I definitely agree that there is a misconception that consulting is for business majors and sometimes it can feel a little daunting entering a field that you feel like is new to you or that you aren’t “prepared for.” The truth is that no matter what major you are in, you are learning and perfecting skills that are helpful and critical in consulting. For me as a Political Science major, I felt like I had strengths in taking a lot of information and breaking it down into a cohesive argument and summary since this is what I do in a lot of my political science classes. Since I was able to acknowledge this as a strength, then I could see that part of my weakness was some of the math and more of the “business lingo.” I then spent more time on these aspects and by the time that recruiting came up I felt pretty confident in my abilities across the board. When considering consulting I don’t think that it is necessarily important to see how it fits to your major, although that can also be a part of it, but rather to see how you fit with consulting itself. For me, I was really attracted to the fact that I was interacting with people and learning so many different skills in a fast paced environment.
I agree with Sofia, especially her points about taking your academic strengths and making them broadly applicable for any business setting. I actually found during the recruiting process for both my finance internship and my job with McKinsey that my unique background as a PLS, Music, and Italian major, as well as my previous experiences that were a little outside of the box, like a copyediting internship I did in Rome, the orchestra tour I participated in, and my experience doing humanities research in Europe set me apart in a beneficial way. From my classwork and extracurriculars, I developed skills like analytical thinking, writing, articulate communication, problem solving, and creativity that are very valuable for jobs in business and are sought after. The truth is that these companies will be able to teach you all of the hard skills you need to know on the job: as long as you have the important soft skills that I mentioned above, they will see potential in you and be willing to invest the time to teach you everything else you need to know. Like Sofia, I found the analytical, quick brainstorming, and creative parts of the case interview to be more intuitive because of my class work and personal strengths; I had to put in extra time to improve my math skills, but these eventually came as well.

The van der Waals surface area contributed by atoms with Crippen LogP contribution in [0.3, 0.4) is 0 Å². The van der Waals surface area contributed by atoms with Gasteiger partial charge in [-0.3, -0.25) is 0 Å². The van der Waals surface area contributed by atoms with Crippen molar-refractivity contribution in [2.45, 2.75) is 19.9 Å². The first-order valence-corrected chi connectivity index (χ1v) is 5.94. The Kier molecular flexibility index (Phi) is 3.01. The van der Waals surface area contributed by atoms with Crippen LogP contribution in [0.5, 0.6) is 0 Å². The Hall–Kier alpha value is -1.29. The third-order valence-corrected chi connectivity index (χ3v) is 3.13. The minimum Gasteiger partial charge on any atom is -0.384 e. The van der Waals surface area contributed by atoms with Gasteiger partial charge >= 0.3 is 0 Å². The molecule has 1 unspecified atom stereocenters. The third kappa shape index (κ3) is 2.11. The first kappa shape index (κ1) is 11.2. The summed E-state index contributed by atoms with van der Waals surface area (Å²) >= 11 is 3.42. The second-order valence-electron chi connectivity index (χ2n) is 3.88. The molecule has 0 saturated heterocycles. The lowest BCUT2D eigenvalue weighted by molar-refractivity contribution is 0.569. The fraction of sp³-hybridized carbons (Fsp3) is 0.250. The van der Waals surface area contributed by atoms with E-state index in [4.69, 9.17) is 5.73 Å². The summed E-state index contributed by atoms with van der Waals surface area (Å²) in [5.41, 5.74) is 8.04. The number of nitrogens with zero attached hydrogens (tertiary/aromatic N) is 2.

What resources and/or strategies did you use to get your job? Career fair? Outside networking?
I did a career trek into Chicago that looked at different consulting firms at the end of sophomore year that was super helpful. Huron was actually one of the firms that we visited so I felt like that helped me in talking points and networking when it came to recruiting in the fall. It also gave me a better understanding of different firms and allowed me to start comparing how different firms worked.
I attended consulting events both sponsored by Notre Dame and by consulting companies -- like panels, mixers, and breakfasts -- from my sophomore year to learn more about consulting itself, and what the job was like. In my junior and senior years, I kept my options open and attended events by specific companies I was interested in, as well as attending Consulting Connect’s consulting-only career fair in the fall of my junior and senior years, the Connective (this was really helpful). Subscribe to the Consulting Connect newsletter! Other than that, I worked on one SIBC project and led another my sophomore and junior years, which as an Arts and Letters student gave me helpful business experience and also provided an opportunity to network and work with ND alumni at different consulting companies, as well as learn more about those companies and their cultures.
Company events were my go-to during recruiting. I was always on the lookout on Handshake for any events that companies held. I attended everything from talks and case workshops to coffee chats and breakfasts. I even signed up for a webinar. I found that these company-specific events were helpful because I got a deeper understanding of individual companies that would be the case at a career fair. Recruiters also notice when you attend a lot of their events; it is an indication that you are interested.